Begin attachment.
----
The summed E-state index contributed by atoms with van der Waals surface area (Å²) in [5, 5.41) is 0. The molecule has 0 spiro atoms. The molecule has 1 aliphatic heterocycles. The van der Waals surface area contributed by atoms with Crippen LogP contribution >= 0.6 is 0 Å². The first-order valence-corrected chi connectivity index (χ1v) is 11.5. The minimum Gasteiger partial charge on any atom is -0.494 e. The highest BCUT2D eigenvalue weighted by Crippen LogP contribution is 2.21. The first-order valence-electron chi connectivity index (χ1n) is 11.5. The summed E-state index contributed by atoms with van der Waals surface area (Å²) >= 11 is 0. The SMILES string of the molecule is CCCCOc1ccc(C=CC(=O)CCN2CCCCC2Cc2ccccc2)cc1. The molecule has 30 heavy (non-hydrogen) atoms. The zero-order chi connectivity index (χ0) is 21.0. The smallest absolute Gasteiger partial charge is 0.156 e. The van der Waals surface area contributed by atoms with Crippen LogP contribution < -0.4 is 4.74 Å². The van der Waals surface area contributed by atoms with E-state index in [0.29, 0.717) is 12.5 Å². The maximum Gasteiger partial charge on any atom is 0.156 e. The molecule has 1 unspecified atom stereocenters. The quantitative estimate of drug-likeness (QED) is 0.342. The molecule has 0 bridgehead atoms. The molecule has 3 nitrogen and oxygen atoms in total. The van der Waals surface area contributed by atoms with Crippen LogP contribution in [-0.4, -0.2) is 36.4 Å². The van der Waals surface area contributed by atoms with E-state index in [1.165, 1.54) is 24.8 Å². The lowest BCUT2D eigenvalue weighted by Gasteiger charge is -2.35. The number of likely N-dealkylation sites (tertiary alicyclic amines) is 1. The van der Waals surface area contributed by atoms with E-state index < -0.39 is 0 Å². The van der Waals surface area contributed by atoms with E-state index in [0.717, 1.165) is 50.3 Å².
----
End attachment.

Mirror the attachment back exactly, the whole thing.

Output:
The summed E-state index contributed by atoms with van der Waals surface area (Å²) in [5, 5.41) is 0. The molecule has 0 spiro atoms. The molecule has 1 aliphatic heterocycles. The van der Waals surface area contributed by atoms with Crippen LogP contribution >= 0.6 is 0 Å². The first-order valence-corrected chi connectivity index (χ1v) is 11.5. The minimum Gasteiger partial charge on any atom is -0.494 e. The highest BCUT2D eigenvalue weighted by Crippen LogP contribution is 2.21. The first-order valence-electron chi connectivity index (χ1n) is 11.5. The summed E-state index contributed by atoms with van der Waals surface area (Å²) >= 11 is 0. The SMILES string of the molecule is CCCCOc1ccc(C=CC(=O)CCN2CCCCC2Cc2ccccc2)cc1. The molecule has 30 heavy (non-hydrogen) atoms. The zero-order chi connectivity index (χ0) is 21.0. The smallest absolute Gasteiger partial charge is 0.156 e. The van der Waals surface area contributed by atoms with Crippen LogP contribution < -0.4 is 4.74 Å². The van der Waals surface area contributed by atoms with E-state index in [0.29, 0.717) is 12.5 Å². The maximum Gasteiger partial charge on any atom is 0.156 e. The molecule has 1 unspecified atom stereocenters. The quantitative estimate of drug-likeness (QED) is 0.342. The molecule has 0 bridgehead atoms. The molecule has 3 nitrogen and oxygen atoms in total. The van der Waals surface area contributed by atoms with Crippen LogP contribution in [-0.4, -0.2) is 36.4 Å². The van der Waals surface area contributed by atoms with E-state index in [1.165, 1.54) is 24.8 Å². The lowest BCUT2D eigenvalue weighted by Gasteiger charge is -2.35. The number of likely N-dealkylation sites (tertiary alicyclic amines) is 1. The van der Waals surface area contributed by atoms with E-state index < -0.39 is 0 Å². The van der Waals surface area contributed by atoms with E-state index in [0.717, 1.165) is 50.3 Å².